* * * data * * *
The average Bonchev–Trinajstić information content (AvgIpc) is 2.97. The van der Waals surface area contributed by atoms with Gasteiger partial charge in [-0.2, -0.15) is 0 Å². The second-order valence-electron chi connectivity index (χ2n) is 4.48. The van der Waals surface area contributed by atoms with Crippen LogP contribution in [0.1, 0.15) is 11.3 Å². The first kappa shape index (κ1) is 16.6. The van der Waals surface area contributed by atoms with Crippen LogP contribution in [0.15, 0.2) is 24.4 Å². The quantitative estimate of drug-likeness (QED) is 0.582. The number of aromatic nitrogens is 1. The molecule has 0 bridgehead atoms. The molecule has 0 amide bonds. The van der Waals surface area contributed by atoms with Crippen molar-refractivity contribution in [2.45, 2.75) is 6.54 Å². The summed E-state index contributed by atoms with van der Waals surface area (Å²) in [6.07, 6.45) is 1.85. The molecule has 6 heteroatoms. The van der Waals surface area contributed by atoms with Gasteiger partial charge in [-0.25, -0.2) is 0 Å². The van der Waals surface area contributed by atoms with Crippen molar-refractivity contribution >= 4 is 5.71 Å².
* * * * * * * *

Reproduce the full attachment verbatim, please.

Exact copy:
The average Bonchev–Trinajstić information content (AvgIpc) is 2.97. The van der Waals surface area contributed by atoms with Gasteiger partial charge in [-0.2, -0.15) is 0 Å². The second-order valence-electron chi connectivity index (χ2n) is 4.48. The van der Waals surface area contributed by atoms with Crippen LogP contribution in [0.1, 0.15) is 11.3 Å². The first kappa shape index (κ1) is 16.6. The van der Waals surface area contributed by atoms with Crippen LogP contribution in [0.15, 0.2) is 24.4 Å². The quantitative estimate of drug-likeness (QED) is 0.582. The number of aromatic nitrogens is 1. The molecule has 0 bridgehead atoms. The molecule has 0 amide bonds. The van der Waals surface area contributed by atoms with Crippen molar-refractivity contribution in [2.45, 2.75) is 6.54 Å². The summed E-state index contributed by atoms with van der Waals surface area (Å²) in [6.07, 6.45) is 1.85. The molecule has 6 heteroatoms. The van der Waals surface area contributed by atoms with Gasteiger partial charge in [-0.25, -0.2) is 0 Å². The van der Waals surface area contributed by atoms with Crippen molar-refractivity contribution >= 4 is 5.71 Å².